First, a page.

The prime inquiry to be made is whether W. F. Lyon, purchasing agent of W. P. Cherry, Inc., was a proper person to receive service of process. Service of process upon one not authorized by appointment or by law to be served or to accept service of process results in a lack of jurisdiction over the party attempted to be served. Board of Health v. Brown, 271 N.C. 401, 156 S.E. 2d 708 (1967). Applying this last-mentioned principle to the facts of the case now before us, we determine that unless service of process upon W. F. Lyon was proper in the first instance, the further proceedings against the garnishee, to wit: the conditional and final judgments, would be of no legal consequence.
 G.S. 1-440.25 and 1-440.26 (a) dictate to whom garnishment process may be delivered. Proper process agents under these statutes include: (1) those specifically authorized by the garnishee or those expressly or impliedly authorized by law; (2) “When the garnishee is a domestic corporation . . . the president or other head, secretary, cashier, treasurer, director, managing agent, or local agent of the corporation.” The appellant is correct in asserting that the title of purchasing agent is not specifically enumerated in G.S. 1-440.25 and 26 (a); however, this does not preclude the classification of Mr. Lyon within one of the listed categories. A similar circumstance existed in Whitehurst v. Kerr, 153 N.C. 76, 68 S.E. 913 (1910) when process papers were left with the defendant’s bookkeeper and acting agent. In Whitehurst, although the defendant’s employee was not embraced by the statute controlling who could receive process, the court determined the employee, because of the attendant facts, could be classified as a “local agent” and thus be amenable to service of process. The court poignantly stated:
“[T]he cases will be found in general agreement on the position that in defining the term agent it is not the descriptive name employed, but the nature of the business and the extent of the authority given and exercised which is determinative, and the word does not properly extend to a subordinate employee without discretion, but must be one regularly employed, having some charge or measure of control over the business entrusted to him, or some feature of it, and of sufficient character and rank as to afford reasonable assurance that he will communicate to his company the fact that process has been served upon him.” (citations omitted) Whitehurst v. Kerr, supra, pages 79-80.
*700In a similar vein, W. F. Lyon (the purchasing agent) does not conveniently fit, at least by nomenclature, into the listed categories of G.S. 1-440.26(a); but a careful analysis of his background and responsibilities manifests sufficient reason why he should, under the facts of this case, be termed a “managing agent.” These facts include: his age (38); his business experience (15 years); his full-time employment status; his past experience with garnishment papers and proceedings; the confidence which was expressed in his abilities by designating him the purchasing agent of W. P. Cherry and Son, Inc.; the fact that on the day of delivery of the suit papers W. P. Cherry, Jr., the President of the company, and Clifford Ambrose, the company’s accountant, were out of the office and that Lyon was “next in command” and “of sufficient character and rank as to afford reasonable assurance that he [would] communicate to his company the fact that service of process had been served upon him.” Whitehurst v. Kerr, supra.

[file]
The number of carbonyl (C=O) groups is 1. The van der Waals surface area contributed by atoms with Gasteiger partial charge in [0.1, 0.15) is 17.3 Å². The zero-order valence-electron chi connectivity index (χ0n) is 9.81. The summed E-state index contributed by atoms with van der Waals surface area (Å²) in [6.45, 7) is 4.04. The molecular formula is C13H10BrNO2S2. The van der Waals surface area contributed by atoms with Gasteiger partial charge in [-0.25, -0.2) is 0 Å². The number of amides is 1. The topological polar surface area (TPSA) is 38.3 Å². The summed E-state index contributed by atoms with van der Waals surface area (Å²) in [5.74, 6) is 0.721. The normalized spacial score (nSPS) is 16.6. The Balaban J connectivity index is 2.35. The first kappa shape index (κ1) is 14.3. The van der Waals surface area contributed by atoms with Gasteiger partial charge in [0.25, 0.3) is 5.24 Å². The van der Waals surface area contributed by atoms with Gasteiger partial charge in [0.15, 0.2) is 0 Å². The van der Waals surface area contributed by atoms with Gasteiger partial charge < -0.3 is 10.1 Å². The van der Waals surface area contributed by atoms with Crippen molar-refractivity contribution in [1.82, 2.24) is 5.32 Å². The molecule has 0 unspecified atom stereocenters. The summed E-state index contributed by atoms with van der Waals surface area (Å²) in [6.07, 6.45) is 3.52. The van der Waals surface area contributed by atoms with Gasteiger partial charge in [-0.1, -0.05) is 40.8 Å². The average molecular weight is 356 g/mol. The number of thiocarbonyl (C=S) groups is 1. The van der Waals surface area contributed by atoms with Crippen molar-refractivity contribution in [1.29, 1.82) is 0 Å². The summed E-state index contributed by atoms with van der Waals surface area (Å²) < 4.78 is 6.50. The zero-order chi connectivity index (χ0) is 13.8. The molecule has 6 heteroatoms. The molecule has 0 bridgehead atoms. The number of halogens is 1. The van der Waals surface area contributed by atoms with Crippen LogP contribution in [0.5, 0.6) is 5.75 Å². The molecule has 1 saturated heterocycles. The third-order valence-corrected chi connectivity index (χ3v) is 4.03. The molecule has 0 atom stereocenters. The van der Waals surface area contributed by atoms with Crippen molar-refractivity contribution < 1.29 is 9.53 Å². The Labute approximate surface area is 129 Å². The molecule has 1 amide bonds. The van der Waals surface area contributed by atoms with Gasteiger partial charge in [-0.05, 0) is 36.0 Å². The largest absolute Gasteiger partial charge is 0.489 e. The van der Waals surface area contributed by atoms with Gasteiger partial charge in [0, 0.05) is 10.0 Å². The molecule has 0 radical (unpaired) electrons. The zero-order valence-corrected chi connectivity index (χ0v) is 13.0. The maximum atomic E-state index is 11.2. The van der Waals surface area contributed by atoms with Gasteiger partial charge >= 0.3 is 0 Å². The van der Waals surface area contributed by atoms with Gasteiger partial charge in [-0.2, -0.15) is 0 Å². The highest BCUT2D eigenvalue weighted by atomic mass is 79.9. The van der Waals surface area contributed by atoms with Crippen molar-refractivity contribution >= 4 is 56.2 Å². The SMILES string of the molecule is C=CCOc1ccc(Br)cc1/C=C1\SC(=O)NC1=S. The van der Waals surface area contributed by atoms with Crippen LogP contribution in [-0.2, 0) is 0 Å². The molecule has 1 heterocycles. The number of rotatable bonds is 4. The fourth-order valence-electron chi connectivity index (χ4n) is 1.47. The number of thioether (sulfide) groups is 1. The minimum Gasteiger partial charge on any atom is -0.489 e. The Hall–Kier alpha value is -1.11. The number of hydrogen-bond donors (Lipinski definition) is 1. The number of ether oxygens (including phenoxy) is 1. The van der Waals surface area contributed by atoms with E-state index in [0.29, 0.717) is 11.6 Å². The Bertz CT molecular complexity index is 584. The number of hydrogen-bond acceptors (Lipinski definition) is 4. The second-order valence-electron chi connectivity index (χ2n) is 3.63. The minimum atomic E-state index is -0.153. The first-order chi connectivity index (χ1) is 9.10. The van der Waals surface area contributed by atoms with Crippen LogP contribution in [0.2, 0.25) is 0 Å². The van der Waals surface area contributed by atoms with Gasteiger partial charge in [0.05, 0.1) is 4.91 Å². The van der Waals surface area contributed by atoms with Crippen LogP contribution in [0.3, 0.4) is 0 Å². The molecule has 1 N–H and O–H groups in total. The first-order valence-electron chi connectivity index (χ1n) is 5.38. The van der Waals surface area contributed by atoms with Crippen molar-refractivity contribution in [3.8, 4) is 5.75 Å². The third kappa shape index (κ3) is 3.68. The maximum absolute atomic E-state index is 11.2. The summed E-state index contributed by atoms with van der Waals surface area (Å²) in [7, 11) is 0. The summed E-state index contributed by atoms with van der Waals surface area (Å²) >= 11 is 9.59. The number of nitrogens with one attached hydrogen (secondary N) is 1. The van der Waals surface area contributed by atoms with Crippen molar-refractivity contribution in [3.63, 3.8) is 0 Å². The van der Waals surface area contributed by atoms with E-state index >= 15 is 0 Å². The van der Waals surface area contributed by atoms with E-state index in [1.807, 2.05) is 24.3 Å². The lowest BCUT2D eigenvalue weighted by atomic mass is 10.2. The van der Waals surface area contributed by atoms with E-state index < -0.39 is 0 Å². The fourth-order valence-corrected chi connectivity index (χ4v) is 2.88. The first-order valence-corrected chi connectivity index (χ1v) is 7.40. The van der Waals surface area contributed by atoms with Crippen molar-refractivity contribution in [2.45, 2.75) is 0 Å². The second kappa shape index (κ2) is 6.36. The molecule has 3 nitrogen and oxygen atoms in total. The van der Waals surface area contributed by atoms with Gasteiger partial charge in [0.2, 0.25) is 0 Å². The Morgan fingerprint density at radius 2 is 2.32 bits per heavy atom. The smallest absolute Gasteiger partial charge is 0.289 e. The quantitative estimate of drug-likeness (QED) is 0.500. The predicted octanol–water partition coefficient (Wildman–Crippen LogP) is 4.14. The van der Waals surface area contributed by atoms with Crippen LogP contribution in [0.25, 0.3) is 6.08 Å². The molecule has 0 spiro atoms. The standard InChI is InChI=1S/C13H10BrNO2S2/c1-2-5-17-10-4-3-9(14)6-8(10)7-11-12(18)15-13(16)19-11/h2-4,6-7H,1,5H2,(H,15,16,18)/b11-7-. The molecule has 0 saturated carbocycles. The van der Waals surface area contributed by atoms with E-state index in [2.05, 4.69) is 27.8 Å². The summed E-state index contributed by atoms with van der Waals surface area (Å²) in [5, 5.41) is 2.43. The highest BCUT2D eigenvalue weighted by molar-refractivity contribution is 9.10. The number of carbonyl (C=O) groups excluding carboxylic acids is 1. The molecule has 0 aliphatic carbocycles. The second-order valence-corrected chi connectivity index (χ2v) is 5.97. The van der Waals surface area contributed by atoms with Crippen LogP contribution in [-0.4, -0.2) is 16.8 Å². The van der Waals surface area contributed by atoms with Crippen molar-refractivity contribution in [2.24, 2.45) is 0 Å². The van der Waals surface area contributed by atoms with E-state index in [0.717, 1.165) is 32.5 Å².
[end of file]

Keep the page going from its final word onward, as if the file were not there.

Furthermore, it is of no import that Lyon was not expressly designated to be an agent for service of process and thus must be termed an implied agent. While there have been to our knowledge no cases under G.S. 1-440.25 dealing with service of process upon an implied agent, an analogy can be made to G.S. 1A-1, Rule 4(J)(6)(a), Rules of Civil Procedure, and a recent case which considered the question of whether there was implied authority to receive process. In Simms v. Stores, Inc., 18 N.C. App. 188, 196 S.E. 2d 545 (1973), the following passage from 2 Moore’s Federal Practice, ¶ 4.22 , p. 1116, was quoted with approval:
“ . . . The agency for receipt of process may be implied from the surrounding circumstances. But the mere appointment of an agent with broad authority is not enough; it must be shown that the agent had specific authority, express or implied, for the receipt of service of process.”
We determine that the surrounding circumstances presented in the instant case are sufficient to imply that Lyon was an agent for the service of process.
The motion to strike the conditional and final judgments was properly denied and the decision below is
Chief Judge Brock and Judge Britt concur.